Make sure you have Docker installed and running. Then drop this in your Dockerfile.

Dockerfile

# Dockerfile for app that gets built in the container 
# Likely won't work for private repos
FROM golang:latest
# Standard copy from host to container stuff
WORKDIR /go/src/pw_less
COPY ./ /go/src/pw_less
# Download the modules we import
RUN go mod download
# Using this to trigger rebuild on code change
RUN go get github.com/githubnemo/CompileDaemon
# Fire it up!
ENTRYPOINT CompileDaemon --build="go build -o ./pw_less main.go" --command=./pw_less

Next add this to your docker-compose.yml which will stand up the app, Redis, and a connection between them.

docker-compose.yml

version: "3" services: 
pw_less:
build: .
tty: true
stdin_open
: true
volumes
:
- ./:/go/src/pw_less
ports:
- "8000:8000"
env_file:
- .env
depends_on:
- redis
redis:
image: redis
container_name: redis
entrypoint: redis-server --appendonly yes
restart: always
ports:
- "6379:6379"
env_file:
- .env
volumes:
- ../data/redis:/data
volumes:
redis:

Setup — OneLogin

If you don’t have one already, head over and get yourself a free OneLogin developer account. Once you have that, head to the administration portal (sign in as the account owner and click Administration in the top right corner).

Once there, notice you only have 1 user (yourself) in Users. In the top nav bar head over to Developers > API Credentials and create a new API credential.

Copy/Paste the API Client ID and Client Secret and replace them in the .env where you see <your onelogin client id> and <your onelogin client secret> respectively. Also update <your onelogin client region> with us if you’re in the US or eu if you’re in Europe.

Let’s GO!

Now that all our setup is done, we can start getting into the actual code. As with all Go programs, we start with main.go For such a small service, main.go is mostly going to consist of initializations and starting the HTTP server. Details aside your main file should look like this.

main.go

You’ll notice 3 setup steps here.

  1. Initialize the Redis connection. We called out a bunch of Redis details in the .env and docker-compose.yml files. This is where we plug those details into a redis client.
  2. Initialize the email client. I’m using the vanilla SMTP client in Go for this. I have the Redis and email clients wrapped in adapter code to make them swappable for testable mocks that can be injected into the controller and repository.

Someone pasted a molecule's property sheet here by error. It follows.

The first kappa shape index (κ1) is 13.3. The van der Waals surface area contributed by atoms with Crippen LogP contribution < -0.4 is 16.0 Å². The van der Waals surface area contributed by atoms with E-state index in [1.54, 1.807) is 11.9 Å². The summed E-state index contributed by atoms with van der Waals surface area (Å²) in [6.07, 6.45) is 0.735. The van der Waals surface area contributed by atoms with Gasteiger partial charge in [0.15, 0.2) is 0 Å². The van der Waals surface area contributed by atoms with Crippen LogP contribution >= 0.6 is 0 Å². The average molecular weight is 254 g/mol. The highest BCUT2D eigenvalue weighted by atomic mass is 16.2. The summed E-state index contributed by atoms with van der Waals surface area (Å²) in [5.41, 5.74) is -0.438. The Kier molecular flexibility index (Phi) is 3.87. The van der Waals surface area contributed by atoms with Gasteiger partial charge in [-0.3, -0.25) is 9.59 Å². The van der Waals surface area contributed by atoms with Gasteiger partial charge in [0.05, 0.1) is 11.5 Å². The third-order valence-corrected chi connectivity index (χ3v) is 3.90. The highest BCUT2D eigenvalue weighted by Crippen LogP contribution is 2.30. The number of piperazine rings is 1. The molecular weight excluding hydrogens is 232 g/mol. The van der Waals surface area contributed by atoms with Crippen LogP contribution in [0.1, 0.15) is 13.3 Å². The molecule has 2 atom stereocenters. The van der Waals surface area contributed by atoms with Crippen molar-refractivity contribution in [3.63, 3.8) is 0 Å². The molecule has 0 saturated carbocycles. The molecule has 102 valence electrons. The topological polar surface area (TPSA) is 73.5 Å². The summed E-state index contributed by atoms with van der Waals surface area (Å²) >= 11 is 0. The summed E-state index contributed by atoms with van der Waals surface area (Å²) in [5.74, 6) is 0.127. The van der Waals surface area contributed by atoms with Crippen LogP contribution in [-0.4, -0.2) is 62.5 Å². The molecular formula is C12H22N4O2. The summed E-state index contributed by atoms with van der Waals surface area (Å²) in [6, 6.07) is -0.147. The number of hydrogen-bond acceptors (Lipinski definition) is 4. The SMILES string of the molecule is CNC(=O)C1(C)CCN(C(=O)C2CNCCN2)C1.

3. Initialize the OneLogin client — this comes from the onelogin go sdk and contains all the logic for calling the OneLogin APIs to manage users.

Then we create a new user repository that will use OneLogin as the storage medium via the oneloginClient. The repository gets injected along with a cache and messenger client into the userController which gets passed to the userHandler which handles all calls coming to /users. Finally you’ll see the familiar ListenAndServe call to start accepting requests.

Wrappers & Adapters

Photo by Call Me Fred on Unsplash

I won’t get into too much detail as architecture is beyond the scope of this (let me know if you want to see a deep dive into clean architecture in Go). We’re going to create 2 go modules (folders with go files in them basically) for our Redis client and our SMTP client. These files are just adapters for configuring our clients with the environment variables we established at the beginning. The key things to note are the interfaces. Structuring our code like this will make it easier to create drop in replacements later that can just return dummy test data without being concerned with sending real emails or hooking up to a cache server.

mkdir cache email 
touch ./cache/cache.go ./email/email.go
echo "package cache" >> ./cache/cache.go 4echo "package email" >> ./email/email.go

cache.go

cache.go is responsible for taking our cache config variables address password and others we may need for other implementations like Memcached - and establishing a connection with a client, and returning a handle to that client.

Here I put the redis.Client client handle in the RedisCache struct which implements the Cache interface. That makes it possible to mock the cache object later with any struct that implements the 4 Cache interface methods without needing to connect to an actual cache server.

While it is possible to simply return an interface func NewRedisCache(c RedisCacheConfig) (Cache, error){} in Go the general idiom is to typically accept interfaces & return structs. This pattern complies with that best practice.

email.go

Even simpler than cache.go email.go abstracts the setup and send logic allowing you to mock this module in testing without sending actual emails, and lets you swap out the email client logic without impacting the rest of your codebase.